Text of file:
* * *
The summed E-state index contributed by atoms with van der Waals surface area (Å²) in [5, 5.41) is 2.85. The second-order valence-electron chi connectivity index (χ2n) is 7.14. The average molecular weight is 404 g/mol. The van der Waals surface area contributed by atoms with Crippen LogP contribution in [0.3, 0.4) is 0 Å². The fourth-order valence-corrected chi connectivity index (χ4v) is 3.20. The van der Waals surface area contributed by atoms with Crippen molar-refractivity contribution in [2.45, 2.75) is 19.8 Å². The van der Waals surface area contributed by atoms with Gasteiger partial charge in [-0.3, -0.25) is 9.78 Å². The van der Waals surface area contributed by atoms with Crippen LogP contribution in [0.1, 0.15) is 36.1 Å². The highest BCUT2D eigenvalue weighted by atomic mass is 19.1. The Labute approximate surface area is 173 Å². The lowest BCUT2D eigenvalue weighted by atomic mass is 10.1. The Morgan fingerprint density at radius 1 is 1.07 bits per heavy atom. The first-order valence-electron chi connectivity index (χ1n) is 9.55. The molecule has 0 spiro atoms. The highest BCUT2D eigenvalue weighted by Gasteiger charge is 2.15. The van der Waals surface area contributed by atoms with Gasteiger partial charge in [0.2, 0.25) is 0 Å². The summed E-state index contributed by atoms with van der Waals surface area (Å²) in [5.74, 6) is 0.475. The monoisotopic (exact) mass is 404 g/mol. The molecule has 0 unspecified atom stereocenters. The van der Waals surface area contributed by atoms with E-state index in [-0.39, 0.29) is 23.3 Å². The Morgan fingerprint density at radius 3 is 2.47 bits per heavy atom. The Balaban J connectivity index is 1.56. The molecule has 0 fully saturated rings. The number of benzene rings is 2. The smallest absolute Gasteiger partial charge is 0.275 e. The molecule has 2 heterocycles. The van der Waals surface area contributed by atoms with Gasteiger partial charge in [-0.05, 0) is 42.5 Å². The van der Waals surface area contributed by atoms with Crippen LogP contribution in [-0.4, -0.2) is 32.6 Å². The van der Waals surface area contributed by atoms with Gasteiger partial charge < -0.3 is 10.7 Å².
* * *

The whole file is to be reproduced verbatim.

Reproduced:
The summed E-state index contributed by atoms with van der Waals surface area (Å²) in [5, 5.41) is 2.85. The second-order valence-electron chi connectivity index (χ2n) is 7.14. The average molecular weight is 404 g/mol. The van der Waals surface area contributed by atoms with Crippen LogP contribution in [0.3, 0.4) is 0 Å². The fourth-order valence-corrected chi connectivity index (χ4v) is 3.20. The van der Waals surface area contributed by atoms with Crippen molar-refractivity contribution in [2.45, 2.75) is 19.8 Å². The van der Waals surface area contributed by atoms with Gasteiger partial charge in [-0.3, -0.25) is 9.78 Å². The van der Waals surface area contributed by atoms with Crippen LogP contribution in [0.1, 0.15) is 36.1 Å². The highest BCUT2D eigenvalue weighted by atomic mass is 19.1. The Labute approximate surface area is 173 Å². The lowest BCUT2D eigenvalue weighted by atomic mass is 10.1. The Morgan fingerprint density at radius 1 is 1.07 bits per heavy atom. The first-order valence-electron chi connectivity index (χ1n) is 9.55. The molecule has 0 spiro atoms. The highest BCUT2D eigenvalue weighted by Gasteiger charge is 2.15. The van der Waals surface area contributed by atoms with Gasteiger partial charge in [0.2, 0.25) is 0 Å². The summed E-state index contributed by atoms with van der Waals surface area (Å²) in [5.74, 6) is 0.475. The monoisotopic (exact) mass is 404 g/mol. The molecule has 0 unspecified atom stereocenters. The van der Waals surface area contributed by atoms with E-state index in [-0.39, 0.29) is 23.3 Å². The Morgan fingerprint density at radius 3 is 2.47 bits per heavy atom. The Balaban J connectivity index is 1.56. The molecule has 0 fully saturated rings. The number of benzene rings is 2. The smallest absolute Gasteiger partial charge is 0.275 e. The molecule has 2 heterocycles. The van der Waals surface area contributed by atoms with Gasteiger partial charge in [-0.05, 0) is 42.5 Å². The van der Waals surface area contributed by atoms with Crippen LogP contribution in [-0.4, -0.2) is 32.6 Å². The van der Waals surface area contributed by atoms with Gasteiger partial charge < -0.3 is 10.7 Å².